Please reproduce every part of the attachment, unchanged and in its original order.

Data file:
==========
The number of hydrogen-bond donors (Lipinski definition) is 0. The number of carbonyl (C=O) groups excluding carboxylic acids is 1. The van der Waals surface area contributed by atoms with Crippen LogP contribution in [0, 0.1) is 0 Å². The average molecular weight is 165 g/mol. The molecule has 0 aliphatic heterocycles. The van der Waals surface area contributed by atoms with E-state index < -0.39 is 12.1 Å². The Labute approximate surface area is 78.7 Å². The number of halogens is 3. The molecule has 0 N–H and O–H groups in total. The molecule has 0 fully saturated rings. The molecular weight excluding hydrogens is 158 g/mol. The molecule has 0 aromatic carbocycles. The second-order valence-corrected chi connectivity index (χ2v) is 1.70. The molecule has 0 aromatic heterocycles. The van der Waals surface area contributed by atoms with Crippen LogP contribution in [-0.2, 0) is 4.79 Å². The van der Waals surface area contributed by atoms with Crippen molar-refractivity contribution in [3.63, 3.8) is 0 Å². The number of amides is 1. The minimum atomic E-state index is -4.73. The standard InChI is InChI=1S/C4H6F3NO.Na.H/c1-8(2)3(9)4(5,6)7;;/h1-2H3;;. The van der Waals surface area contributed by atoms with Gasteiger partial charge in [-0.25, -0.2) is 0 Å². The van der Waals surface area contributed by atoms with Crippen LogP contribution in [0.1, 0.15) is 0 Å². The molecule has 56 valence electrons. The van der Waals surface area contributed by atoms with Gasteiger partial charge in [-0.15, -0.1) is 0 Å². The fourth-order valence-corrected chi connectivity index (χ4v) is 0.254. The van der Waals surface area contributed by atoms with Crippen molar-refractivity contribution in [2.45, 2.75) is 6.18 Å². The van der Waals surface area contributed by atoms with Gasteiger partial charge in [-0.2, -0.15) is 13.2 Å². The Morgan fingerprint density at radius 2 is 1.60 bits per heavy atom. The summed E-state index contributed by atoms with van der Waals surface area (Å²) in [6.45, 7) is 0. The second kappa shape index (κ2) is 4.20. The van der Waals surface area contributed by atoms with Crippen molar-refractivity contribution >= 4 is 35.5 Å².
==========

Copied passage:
The number of hydrogen-bond donors (Lipinski definition) is 0. The number of carbonyl (C=O) groups excluding carboxylic acids is 1. The van der Waals surface area contributed by atoms with Crippen LogP contribution in [0, 0.1) is 0 Å². The average molecular weight is 165 g/mol. The molecule has 0 aliphatic heterocycles. The van der Waals surface area contributed by atoms with E-state index < -0.39 is 12.1 Å². The Labute approximate surface area is 78.7 Å². The number of halogens is 3. The molecule has 0 N–H and O–H groups in total. The molecule has 0 fully saturated rings. The molecular weight excluding hydrogens is 158 g/mol. The molecule has 0 aromatic carbocycles. The second-order valence-corrected chi connectivity index (χ2v) is 1.70. The molecule has 0 aromatic heterocycles. The van der Waals surface area contributed by atoms with Crippen LogP contribution in [-0.2, 0) is 4.79 Å². The van der Waals surface area contributed by atoms with Crippen molar-refractivity contribution in [3.63, 3.8) is 0 Å². The number of amides is 1. The minimum atomic E-state index is -4.73. The standard InChI is InChI=1S/C4H6F3NO.Na.H/c1-8(2)3(9)4(5,6)7;;/h1-2H3;;. The van der Waals surface area contributed by atoms with Gasteiger partial charge in [-0.25, -0.2) is 0 Å². The van der Waals surface area contributed by atoms with Crippen LogP contribution in [0.1, 0.15) is 0 Å². The molecule has 56 valence electrons. The van der Waals surface area contributed by atoms with Gasteiger partial charge in [-0.15, -0.1) is 0 Å². The fourth-order valence-corrected chi connectivity index (χ4v) is 0.254. The van der Waals surface area contributed by atoms with Crippen molar-refractivity contribution in [2.45, 2.75) is 6.18 Å². The van der Waals surface area contributed by atoms with Gasteiger partial charge in [-0.2, -0.15) is 13.2 Å². The Morgan fingerprint density at radius 2 is 1.60 bits per heavy atom. The summed E-state index contributed by atoms with van der Waals surface area (Å²) in [6.45, 7) is 0. The second kappa shape index (κ2) is 4.20. The van der Waals surface area contributed by atoms with Crippen molar-refractivity contribution >= 4 is 35.5 Å².